Since they can’t do either of those things ‘really’, they pretend to do them. They do know the difference, if you press them, but it doesn’t seem important. What’s important is that they are doing what their heroes do, and riffing on it, putting their own spin on it. Taking it apart and recombining it. That’s exactly what artists do, but the difference is that toddlers don’t agonize over it or try to hide it in an attempt to appear completely original. They just do it. It’s no big deal.

4. Anything can be anything (or anyone) else.

My son loves his aunt, who was a big part of his early life, but she now lives far away. Many games involve pretending she is here, driving cars with him, cooking eggs with him (see point #3). When he needs to represent her in some scenario he’s building, he will literally grab any item within reach – a hairpin, a piece of lint – and declare it to be Katie. And then he will proceed to play with her, for hours, carrying her all over the apartment with him, showing her things, explaining them to her. Giving her rides on toy trains, feeding her imaginary noodles, whatever. This works for things as well, of course. He will often simply declare an object to be some other thing that he is thinking about at that particular moment, and get on with the fun. Interact with it as if it were that thing. Sometimes it’s quite humorous… and as a bonus, you start to understand something about Dali.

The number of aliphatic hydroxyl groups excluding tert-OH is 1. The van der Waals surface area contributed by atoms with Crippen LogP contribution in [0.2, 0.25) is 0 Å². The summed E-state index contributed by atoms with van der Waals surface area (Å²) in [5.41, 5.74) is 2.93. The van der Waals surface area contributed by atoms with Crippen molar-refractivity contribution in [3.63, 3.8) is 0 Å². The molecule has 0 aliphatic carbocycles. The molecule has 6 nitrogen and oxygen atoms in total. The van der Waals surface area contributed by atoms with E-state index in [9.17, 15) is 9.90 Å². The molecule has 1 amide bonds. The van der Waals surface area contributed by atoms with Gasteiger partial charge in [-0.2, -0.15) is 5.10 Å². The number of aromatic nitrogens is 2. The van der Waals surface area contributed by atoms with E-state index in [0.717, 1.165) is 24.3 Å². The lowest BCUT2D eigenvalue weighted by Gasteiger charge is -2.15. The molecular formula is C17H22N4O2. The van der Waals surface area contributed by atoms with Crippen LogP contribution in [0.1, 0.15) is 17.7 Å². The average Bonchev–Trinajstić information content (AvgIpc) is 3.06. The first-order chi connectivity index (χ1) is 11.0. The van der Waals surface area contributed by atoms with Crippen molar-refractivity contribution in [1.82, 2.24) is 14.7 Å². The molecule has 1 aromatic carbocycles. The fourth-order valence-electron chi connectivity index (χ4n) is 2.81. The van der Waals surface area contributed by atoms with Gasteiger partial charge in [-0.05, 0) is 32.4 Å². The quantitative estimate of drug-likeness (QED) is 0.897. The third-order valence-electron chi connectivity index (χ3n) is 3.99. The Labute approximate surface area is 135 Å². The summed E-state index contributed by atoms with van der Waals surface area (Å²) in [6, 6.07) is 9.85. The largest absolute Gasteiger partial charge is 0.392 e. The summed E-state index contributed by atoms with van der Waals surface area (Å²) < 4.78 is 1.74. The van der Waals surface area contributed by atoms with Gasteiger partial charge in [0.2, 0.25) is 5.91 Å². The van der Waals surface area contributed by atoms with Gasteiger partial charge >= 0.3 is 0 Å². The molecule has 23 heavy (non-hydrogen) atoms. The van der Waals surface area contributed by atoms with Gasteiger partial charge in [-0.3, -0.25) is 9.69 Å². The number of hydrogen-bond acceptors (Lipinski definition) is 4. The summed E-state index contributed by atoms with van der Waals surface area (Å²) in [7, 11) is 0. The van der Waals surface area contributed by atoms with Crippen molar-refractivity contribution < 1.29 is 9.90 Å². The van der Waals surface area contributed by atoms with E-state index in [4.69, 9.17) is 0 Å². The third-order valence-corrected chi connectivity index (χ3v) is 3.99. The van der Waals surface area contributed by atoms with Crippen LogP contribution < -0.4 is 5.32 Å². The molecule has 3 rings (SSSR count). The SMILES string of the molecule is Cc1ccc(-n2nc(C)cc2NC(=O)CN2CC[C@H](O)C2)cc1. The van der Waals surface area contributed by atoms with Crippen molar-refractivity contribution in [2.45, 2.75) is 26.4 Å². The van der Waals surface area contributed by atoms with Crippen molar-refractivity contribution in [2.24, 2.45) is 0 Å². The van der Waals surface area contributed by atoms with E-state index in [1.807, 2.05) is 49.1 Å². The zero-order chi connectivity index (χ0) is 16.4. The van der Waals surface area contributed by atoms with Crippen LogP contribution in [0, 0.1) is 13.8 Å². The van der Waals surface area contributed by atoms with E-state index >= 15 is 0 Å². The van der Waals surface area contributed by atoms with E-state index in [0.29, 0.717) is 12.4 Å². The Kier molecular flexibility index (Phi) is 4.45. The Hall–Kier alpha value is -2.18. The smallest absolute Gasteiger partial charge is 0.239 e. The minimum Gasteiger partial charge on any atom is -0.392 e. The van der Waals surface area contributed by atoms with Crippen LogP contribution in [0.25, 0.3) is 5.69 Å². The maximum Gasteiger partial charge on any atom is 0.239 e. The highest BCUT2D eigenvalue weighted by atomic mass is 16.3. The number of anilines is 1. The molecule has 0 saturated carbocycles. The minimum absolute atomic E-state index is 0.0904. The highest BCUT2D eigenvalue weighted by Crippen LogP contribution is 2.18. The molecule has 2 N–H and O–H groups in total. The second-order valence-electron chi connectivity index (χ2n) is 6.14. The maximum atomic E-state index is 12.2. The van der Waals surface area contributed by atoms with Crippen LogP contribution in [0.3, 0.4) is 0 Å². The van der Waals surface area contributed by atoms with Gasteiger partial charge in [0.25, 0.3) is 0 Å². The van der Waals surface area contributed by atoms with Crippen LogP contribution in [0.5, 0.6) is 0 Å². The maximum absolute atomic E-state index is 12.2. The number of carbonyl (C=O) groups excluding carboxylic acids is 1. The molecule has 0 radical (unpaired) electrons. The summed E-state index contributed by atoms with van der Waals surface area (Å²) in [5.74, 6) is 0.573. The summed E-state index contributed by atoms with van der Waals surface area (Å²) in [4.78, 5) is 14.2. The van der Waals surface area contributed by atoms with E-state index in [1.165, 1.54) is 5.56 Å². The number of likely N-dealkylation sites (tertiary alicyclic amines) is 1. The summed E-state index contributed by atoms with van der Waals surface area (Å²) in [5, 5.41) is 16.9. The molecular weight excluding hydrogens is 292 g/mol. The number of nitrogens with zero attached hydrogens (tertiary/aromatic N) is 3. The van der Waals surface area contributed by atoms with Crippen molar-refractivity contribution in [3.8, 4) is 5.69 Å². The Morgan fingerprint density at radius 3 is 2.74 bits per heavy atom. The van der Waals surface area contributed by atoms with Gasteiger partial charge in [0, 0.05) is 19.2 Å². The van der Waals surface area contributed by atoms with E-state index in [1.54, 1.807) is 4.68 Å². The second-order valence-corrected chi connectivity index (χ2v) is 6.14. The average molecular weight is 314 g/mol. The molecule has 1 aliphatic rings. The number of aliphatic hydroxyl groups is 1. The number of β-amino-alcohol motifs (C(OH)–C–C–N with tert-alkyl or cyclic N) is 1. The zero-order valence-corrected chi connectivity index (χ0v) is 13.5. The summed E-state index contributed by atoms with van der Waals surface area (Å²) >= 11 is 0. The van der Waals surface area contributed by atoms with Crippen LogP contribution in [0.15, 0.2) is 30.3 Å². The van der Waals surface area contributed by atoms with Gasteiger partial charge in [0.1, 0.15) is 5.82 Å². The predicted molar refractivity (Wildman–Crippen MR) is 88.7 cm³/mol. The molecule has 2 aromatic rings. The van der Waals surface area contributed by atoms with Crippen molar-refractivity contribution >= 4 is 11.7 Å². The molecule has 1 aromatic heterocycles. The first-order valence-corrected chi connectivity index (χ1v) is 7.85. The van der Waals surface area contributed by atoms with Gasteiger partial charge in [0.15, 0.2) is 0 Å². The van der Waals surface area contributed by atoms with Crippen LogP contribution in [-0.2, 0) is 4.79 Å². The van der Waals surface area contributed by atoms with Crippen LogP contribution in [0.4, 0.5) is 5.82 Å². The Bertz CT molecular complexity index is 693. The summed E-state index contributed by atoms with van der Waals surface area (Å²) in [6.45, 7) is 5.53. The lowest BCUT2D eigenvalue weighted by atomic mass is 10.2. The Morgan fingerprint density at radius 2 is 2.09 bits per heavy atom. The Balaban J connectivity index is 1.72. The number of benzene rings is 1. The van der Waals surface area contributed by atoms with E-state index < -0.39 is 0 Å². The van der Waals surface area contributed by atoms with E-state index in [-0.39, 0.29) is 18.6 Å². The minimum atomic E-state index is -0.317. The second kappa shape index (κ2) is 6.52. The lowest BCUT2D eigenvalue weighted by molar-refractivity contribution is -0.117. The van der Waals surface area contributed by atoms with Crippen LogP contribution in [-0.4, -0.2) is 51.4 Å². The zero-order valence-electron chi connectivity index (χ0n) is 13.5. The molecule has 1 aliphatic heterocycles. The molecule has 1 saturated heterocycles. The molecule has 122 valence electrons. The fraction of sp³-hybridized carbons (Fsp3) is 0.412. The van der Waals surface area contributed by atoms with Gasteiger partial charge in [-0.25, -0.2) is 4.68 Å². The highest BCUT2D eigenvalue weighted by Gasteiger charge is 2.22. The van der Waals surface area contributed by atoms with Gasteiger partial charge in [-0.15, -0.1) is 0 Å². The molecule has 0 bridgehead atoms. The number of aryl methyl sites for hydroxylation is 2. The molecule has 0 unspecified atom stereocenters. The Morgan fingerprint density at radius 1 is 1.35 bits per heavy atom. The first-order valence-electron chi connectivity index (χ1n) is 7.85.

5. It’s twice as fun when someone else plays along…

Of course, when he can get one he’s happy to have a playmate – OK, sometimes he can be quite insistent about it. He does want validation, collaboration, appreciation, all that good stuff that we want, but not in the same desperate way. He wants to share his imaginary cake with me, and beams with pleasure when I take the bites he offers and smack my lips with enjoyment. If he’s building a tower, he is definitely going to want someone to help with the heavy lifting – as long as he gets to be the foreman.

6… even if that person is imaginary